ties to talk about the church in England with laity and clergy who are 
trying to provide a faithful witness in small and struggling churches," Whitman 
states. "I have discovered that in many ways England is a paradox. One can stand 
in awe in the great places of worship such as Winchester Cathedral and St. Paul's 
in London and marvel at the faith of the people who built these. ..and at the 
same time travel to Galstonbury and see the remains of what may have been 
the greatest cathedral of them all — destroyed by people of faith during the 
dissolution of the abbeys by Cromwell." 

Heather Robino is a Downingtown-based freelance writer. 



Fall 2000 21 



CLASS NEWS GTNOTES 




Dr. Allan Wolfe, Dr. Pall Wolf. Dr. Ann Henninger and Dr. Sidney Pollack: 1983 



Marilyn Alberlan Aprahamian '85 received 

teaching certification for elementary and pre- 
school aide. A stay-at-home mom, Marilyn 
and her husband, Harout. are the parents of 
three children: Talar, Bedros and Pateal. 

On sabbatical leave as an associate professor of 
natural sciences at McPherson (Kan.) College, 
Dr. Jonathan P. Frye '85 will attend 
Bethany Theological Seminary during the 
2000-01 academic year. 

The 290-member Newton Historical 
Association, Inc., elected resident PAUL M. 
GOUZA '85 as its president. Paul was co-editor 
of a 164-page photo book capturing the 
everyday life of Newton at the turn of the 20th 
century entided Early Newton, A Pictorial 
Presentation of Newton, Pennsylvania. 

JOHN H. KiEFEL '85 and his wife, Jacqueline, 
welcomed a son, Justin Dean, on May 3. 
2000. 

JAMES C. O'NEILL '85 is in his second year as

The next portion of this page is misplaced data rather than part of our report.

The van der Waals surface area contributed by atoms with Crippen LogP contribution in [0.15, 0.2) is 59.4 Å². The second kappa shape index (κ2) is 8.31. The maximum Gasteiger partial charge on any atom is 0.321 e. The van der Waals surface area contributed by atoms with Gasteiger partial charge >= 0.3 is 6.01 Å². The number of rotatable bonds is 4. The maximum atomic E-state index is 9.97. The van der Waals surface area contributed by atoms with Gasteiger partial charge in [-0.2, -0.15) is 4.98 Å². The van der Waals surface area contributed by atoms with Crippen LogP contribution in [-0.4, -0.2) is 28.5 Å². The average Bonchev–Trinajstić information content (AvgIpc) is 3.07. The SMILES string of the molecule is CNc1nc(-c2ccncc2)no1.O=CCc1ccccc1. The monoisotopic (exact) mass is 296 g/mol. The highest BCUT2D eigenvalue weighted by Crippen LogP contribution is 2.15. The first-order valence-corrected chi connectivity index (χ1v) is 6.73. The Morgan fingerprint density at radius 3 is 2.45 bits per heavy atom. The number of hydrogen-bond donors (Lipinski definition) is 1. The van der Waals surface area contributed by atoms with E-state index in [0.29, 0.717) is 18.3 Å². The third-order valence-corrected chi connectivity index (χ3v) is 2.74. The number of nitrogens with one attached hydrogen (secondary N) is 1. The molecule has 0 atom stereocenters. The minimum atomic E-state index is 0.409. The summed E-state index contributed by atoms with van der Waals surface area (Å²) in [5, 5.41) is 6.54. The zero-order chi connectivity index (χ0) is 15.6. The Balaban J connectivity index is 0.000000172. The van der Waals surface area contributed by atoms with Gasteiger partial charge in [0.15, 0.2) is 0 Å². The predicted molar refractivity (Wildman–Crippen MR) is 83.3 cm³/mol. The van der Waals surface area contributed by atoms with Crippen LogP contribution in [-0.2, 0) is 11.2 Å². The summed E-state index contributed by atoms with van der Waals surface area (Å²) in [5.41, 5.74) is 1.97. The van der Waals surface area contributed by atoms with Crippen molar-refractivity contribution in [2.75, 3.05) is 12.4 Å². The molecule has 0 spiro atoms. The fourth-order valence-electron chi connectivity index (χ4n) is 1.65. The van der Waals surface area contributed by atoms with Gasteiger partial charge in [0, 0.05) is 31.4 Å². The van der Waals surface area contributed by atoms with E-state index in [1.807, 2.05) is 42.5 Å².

head girls' track and cross-country coach at 
Souderton Area High School in Montgomery 
County, Pa. 

April J. Pellegrini '85 teaches vocal and 

instrumental music to pre-school through 
eighth-grade students at Town and Country 
Day School in Harrisburg, Pa. 

Dr. Michael E. Andrews '86 is an oral 
maxillofacial surgeon in Lebanon, Pa. 

In May 2000, JEANNE M. DALY '86 
welcomed to her family one-year-old Erin 
Elizabeth from China. 

ElGIL FROST '86 is an investment 
representative at Edward Jones Investments 
in Palmyra, Pa. 



Dr. KENT D. HENRY '86 is research and 
development director for In-Siru, Inc., a 
manufacturer of environmental monitoring 
instruments located in Laremie, Wyo. 

STEVEN T. LENKER '86 is a consultant for 
the Pennsvlvania Higher Education 
Assistance Agency. 

JOHN E. Copenhaver '87 is a teacher at 
Lebanon (Pa.) Middle School. His wife, 
Lynlee Reed Copenhaver '87, is a teacher 
in the Northern Lebanon School District. 
Both John and Lynlee give private music 
lessons. 

GILBERT C. Eng '87 is the network security 
adviser at Network Security Technologies 
(NETSEC) in Herndon, Va. 

Lisa Gentile Helock '87 and her husband, 
James, welcomed twins Lindsay Nicole and 
Nicholas John on April 15. 2000. 

Dr. Ross C. Hoffman Jr. '87 is a research 

specialist for the Howard Hughes Medical 
Institute-UCSD in Lajolla, Calif. 

Ingrid B. Peterson '87 is the special 
education coordinator at a rural K-8 
school in Wolf Point, Mont. 

MU2 Clay M. Sattazahn '87 and 
Monica Hobbs Sattazahn '88 welcomed 

their second child, Isaac Nathaniel, on 
February 25, 2000. Clay is a naval military 
training instructor at the Navy School of 
Music-Litde Creek in Norfolk, Va. Monica is 
on child-rearing leave from South Eastern 
School District, York County, Pa. 

HOLLY A. Zimmerer '87 is sales systems 
engineer for EMC 2 Corporation in Phoenix. 



Theresa Marten Campbell '88 is a 
stay-at-home mom. She and her husband. 
Bill Campbell '83, have rwo children: 
Colleen and Christa. 

Dr. Joan M. Hevel '88 is a research scientist 
at the University of South Alabama. 

Jill Kungman '88 and Ross E. Seltzer III were 
married on February 6, 1999. Jill has retited in 
order to raise their daughter, Serena.